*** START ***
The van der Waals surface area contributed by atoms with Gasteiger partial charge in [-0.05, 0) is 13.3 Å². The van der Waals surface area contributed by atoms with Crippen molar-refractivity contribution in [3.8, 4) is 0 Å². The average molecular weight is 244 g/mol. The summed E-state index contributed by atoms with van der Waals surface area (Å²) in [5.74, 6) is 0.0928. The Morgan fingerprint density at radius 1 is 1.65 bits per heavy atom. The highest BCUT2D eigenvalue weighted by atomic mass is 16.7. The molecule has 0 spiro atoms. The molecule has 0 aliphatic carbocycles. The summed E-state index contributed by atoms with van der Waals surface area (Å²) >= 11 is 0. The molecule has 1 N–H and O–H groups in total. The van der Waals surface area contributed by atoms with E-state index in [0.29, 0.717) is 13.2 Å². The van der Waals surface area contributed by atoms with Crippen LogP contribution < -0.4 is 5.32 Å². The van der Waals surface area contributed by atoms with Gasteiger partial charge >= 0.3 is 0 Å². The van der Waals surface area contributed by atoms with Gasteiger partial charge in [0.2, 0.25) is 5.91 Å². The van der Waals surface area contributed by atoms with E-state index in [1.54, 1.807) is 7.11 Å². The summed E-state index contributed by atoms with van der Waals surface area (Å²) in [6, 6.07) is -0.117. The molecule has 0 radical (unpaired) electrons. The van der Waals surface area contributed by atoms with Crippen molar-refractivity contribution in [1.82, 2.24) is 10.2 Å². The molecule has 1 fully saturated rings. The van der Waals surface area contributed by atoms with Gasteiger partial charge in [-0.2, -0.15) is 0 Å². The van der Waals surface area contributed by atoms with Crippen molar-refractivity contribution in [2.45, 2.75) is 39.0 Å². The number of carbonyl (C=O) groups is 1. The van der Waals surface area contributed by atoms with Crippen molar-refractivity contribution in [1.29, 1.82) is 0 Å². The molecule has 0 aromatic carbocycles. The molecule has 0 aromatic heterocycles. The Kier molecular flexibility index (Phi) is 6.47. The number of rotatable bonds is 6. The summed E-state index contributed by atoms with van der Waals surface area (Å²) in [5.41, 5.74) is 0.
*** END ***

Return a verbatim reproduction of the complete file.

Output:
The van der Waals surface area contributed by atoms with Gasteiger partial charge in [-0.05, 0) is 13.3 Å². The van der Waals surface area contributed by atoms with Crippen molar-refractivity contribution in [3.8, 4) is 0 Å². The average molecular weight is 244 g/mol. The summed E-state index contributed by atoms with van der Waals surface area (Å²) in [5.74, 6) is 0.0928. The Morgan fingerprint density at radius 1 is 1.65 bits per heavy atom. The highest BCUT2D eigenvalue weighted by atomic mass is 16.7. The molecule has 0 spiro atoms. The molecule has 0 aliphatic carbocycles. The summed E-state index contributed by atoms with van der Waals surface area (Å²) >= 11 is 0. The molecule has 1 N–H and O–H groups in total. The van der Waals surface area contributed by atoms with E-state index in [0.29, 0.717) is 13.2 Å². The van der Waals surface area contributed by atoms with Crippen LogP contribution < -0.4 is 5.32 Å². The van der Waals surface area contributed by atoms with Gasteiger partial charge >= 0.3 is 0 Å². The van der Waals surface area contributed by atoms with Gasteiger partial charge in [0.2, 0.25) is 5.91 Å². The van der Waals surface area contributed by atoms with E-state index in [1.54, 1.807) is 7.11 Å². The summed E-state index contributed by atoms with van der Waals surface area (Å²) in [6, 6.07) is -0.117. The molecule has 0 radical (unpaired) electrons. The van der Waals surface area contributed by atoms with Crippen molar-refractivity contribution in [1.82, 2.24) is 10.2 Å². The molecule has 1 fully saturated rings. The van der Waals surface area contributed by atoms with Gasteiger partial charge in [-0.2, -0.15) is 0 Å². The van der Waals surface area contributed by atoms with Crippen molar-refractivity contribution in [2.45, 2.75) is 39.0 Å². The number of carbonyl (C=O) groups is 1. The van der Waals surface area contributed by atoms with Crippen molar-refractivity contribution in [1.29, 1.82) is 0 Å². The molecule has 0 aromatic carbocycles. The molecule has 0 aromatic heterocycles. The Kier molecular flexibility index (Phi) is 6.47. The number of rotatable bonds is 6. The summed E-state index contributed by atoms with van der Waals surface area (Å²) in [5.41, 5.74) is 0.